‘We implore you to delete this email.’
Old emails contribute to the climate crisis.
Let’s get rid of them.
When the next email blast goes out to Knights all over the world, “We implore you to delete this email” will be the subject line. (Along with a plea to read the content first, of course.)
Many people have hundreds… thousands… tens of thousands… even hundreds of thousands of old emails just sitting out there on a server somewhere. They might not even realize it, or if they do realize it they don’t care or give it much thought.
One of the principles of the Climate Knights is that positive change starts with the little things, and what’s “littler” than deleting an email? Sure, it’s a bigger deal to delete 100 or 1,000 or 10,000, but it’s something we all can, and should, do. And once we get ahead, it’s a lot easier to keep those email boxes and folders clear.
It’s just an email. What’s the big deal?
Well, it’s actually a small deal.
But multiply that small deal by hundreds… thousands… tens of thousands… even hundreds of thousands…. Well, you get the idea.
Green Matters notes that, according to Data Center Knowledge, data centers that store emails, among other types of data, “…account for about 1 percent of all electricity consumed in the world in a given year.” Further, says Green Matters:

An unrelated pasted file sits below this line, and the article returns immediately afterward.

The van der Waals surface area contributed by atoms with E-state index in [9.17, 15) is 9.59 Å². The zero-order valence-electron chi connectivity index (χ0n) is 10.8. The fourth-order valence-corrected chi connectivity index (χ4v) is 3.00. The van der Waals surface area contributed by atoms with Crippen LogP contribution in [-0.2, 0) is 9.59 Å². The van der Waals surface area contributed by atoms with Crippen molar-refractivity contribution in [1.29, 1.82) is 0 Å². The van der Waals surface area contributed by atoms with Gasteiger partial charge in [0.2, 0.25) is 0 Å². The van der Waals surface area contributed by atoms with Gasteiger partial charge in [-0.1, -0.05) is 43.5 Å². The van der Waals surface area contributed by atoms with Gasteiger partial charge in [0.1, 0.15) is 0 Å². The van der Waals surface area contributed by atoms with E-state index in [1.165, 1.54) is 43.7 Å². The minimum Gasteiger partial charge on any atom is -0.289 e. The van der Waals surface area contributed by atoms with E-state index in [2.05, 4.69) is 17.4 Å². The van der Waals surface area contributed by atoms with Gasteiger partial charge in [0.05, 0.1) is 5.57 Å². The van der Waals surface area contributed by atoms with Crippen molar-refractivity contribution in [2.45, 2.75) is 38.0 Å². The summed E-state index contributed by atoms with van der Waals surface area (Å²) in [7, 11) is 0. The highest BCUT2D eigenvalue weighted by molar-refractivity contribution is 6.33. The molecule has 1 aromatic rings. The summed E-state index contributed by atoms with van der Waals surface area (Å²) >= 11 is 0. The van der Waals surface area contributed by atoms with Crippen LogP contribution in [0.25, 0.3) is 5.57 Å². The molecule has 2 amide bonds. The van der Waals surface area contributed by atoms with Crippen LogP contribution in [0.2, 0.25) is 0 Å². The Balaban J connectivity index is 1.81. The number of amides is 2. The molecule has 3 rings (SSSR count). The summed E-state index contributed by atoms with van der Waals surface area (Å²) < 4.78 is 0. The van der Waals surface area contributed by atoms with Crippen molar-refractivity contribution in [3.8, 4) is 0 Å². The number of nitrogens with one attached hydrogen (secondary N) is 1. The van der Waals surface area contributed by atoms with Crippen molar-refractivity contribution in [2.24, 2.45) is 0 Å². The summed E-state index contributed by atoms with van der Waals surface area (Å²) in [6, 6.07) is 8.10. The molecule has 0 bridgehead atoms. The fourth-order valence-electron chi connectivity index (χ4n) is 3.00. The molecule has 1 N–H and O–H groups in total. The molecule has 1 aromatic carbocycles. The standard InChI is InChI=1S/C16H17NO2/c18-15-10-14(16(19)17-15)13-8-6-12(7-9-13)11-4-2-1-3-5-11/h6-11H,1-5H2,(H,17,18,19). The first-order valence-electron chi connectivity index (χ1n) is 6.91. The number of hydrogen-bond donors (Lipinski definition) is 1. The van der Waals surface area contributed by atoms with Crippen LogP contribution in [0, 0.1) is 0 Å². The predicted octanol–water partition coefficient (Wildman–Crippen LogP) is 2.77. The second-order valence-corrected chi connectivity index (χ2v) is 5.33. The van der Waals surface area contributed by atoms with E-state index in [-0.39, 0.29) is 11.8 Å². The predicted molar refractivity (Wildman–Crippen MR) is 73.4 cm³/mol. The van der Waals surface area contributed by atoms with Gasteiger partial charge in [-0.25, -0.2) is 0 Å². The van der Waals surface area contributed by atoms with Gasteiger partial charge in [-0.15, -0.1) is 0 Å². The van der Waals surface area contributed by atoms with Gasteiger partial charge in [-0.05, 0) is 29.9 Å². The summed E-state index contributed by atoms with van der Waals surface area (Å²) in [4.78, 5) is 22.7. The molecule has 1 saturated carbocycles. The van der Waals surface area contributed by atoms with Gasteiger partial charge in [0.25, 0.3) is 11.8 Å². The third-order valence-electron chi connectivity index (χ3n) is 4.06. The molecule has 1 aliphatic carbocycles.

“Deleting emails is the easiest way to reduce your carbon footprint on the computer, but that’s not all you can do. You could also unsubscribe from emails or newsletters you don’t actually intend to read, or delete those emails once you’ve read them.
“According to The Good Planet, nearly 107 billion spam emails were sent and received a day in 2019. If every person only deleted 10 of those emails, they could save 1,725,00 gigabytes of storage space and around 55.2 million kilowatts of power.”
Another thing we can do is change the email settings so old messages are automatically deleted after a period of time we define.
Since Gmail is, according to TechJury, the most-used email platform in the world, here are some instructions for creating filters that clear out old emails from your inbox and junk folder. If you’re using Outlook, Yahoo or something else, a quick Google search should lead you to platform-specific instructions.
So, deleting old emails is one little thing we can do. Automatically removing emails moving forward is another. A third is to unsubscribe from newsletters we don’t plan to or have time to read.
Here’s one more little way to reduce email-related emissions:
According to eCo2 Greetings, “A normal email, one without an attachment, has a carbon footprint of 4g of CO2e (carbon dioxide equivalent). This figure relates to the power that data centres and your computers spend sending, filtering and reading your messages.”
Do we really need to reply “Got it” or “Thanks!” to every email we receive? Granted, there are times when it is necessary for positive partner and client relations or smooth communication among team members, but please, before blasting out that banal backatchya, think twice.
Featured image by Stephen Phillips via Unsplash.